the art of writing “overhead poetry,” although, as he would confess, he hadn’t quite been
able to write from the very highest planes of consciousness.
Now ninety-seven, Amal was, without a doubt, the most radiant presence I would
meet during my time there. Realizing at the outset that I was talking with someone who
had been doing Integral Yoga for seventy-five years, I didn’t waste time on history or
philosophy. What is the essence of the practice? I wanted to know. Amal didn’t hesitate
for a second.
“This path has to be approached in a spirit of complete spiritual self-surrender,” he
explained. “It is not an individual achievement, but a lending of oneself to what the
Supreme Divine wants. And in the daily functions, remember the Divine, and offer
yourself to the Divine. And along that path of self-giving, it is the Divine who will decide
how far you will go. One must approach the Divine with a spirit that says: ‘Whatever
You want, do. Make me what You want me to be, and not what I might dream of being.’
The yoga has to be in that spirit.”
Over the course of my conversation with Amal that afternoon, which ranged widely
across the territory of Integral Yoga, for the first time I began to get a sense of how much
it really takes to practice this comprehensive path that Sri Aurobindo had deemed “more
difficult than any other.”
My talk with Amal had run right through the ashram dinner hour, and desperate for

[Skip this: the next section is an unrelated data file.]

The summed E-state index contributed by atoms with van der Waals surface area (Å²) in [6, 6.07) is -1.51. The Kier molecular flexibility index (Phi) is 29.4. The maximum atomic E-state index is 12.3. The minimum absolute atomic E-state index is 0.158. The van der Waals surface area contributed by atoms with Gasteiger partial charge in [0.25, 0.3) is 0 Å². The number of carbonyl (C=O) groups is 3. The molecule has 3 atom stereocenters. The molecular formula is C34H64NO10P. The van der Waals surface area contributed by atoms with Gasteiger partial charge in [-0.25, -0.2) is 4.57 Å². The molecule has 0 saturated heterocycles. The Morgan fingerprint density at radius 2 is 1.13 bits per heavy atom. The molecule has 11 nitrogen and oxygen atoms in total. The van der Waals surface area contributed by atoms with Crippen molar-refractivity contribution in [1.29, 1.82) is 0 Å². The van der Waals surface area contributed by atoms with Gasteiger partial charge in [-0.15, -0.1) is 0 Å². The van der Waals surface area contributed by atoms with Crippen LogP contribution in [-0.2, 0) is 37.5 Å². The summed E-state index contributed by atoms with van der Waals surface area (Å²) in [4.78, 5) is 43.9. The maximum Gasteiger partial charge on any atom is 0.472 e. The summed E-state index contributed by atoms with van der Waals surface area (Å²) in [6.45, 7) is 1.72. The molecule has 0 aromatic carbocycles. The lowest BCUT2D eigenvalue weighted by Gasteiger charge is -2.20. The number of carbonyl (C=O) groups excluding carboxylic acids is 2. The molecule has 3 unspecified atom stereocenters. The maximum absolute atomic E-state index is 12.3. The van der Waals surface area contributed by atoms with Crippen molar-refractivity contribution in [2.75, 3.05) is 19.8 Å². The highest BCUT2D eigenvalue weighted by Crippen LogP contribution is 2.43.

some Western food, I took my chances at one of the Italian restaurants along the
oceanfront. Halfway through one of the wateriest plates of fettuccine I’ve ever
encountered, my phone rang again. Sure enough, it was the home team.
“I’m meeting some incredible people,” I started off. “Remember K. D. Sethna, or
Amal Kiran the famous Indian writer I told you about who was a disciple of Sri
Aurobindo and who had that long-standing correspondence with Father Bede Griffiths,
the revered Christian sannyasin? We spent an hour together this afternoon, and he was
beautiful. Ninety-seven years old, more or less immobilized in a wheelchair at the ashram
nursing home, but totally present, awake, sharp as a razor, and radiating something
extraordinary. I mean, the presence in the room by the end of our talk was profound.”
“What did you talk about?” Elizabeth asked.
“Integral Yoga. I think I’m getting a better handle on it. You know how we’ve never
been able to quite get what Integral Yoga was?”
“Yeah,” they responded.
“Well, I think it’s because we were trying to find some sort of list of practices. But
there isn’t one.”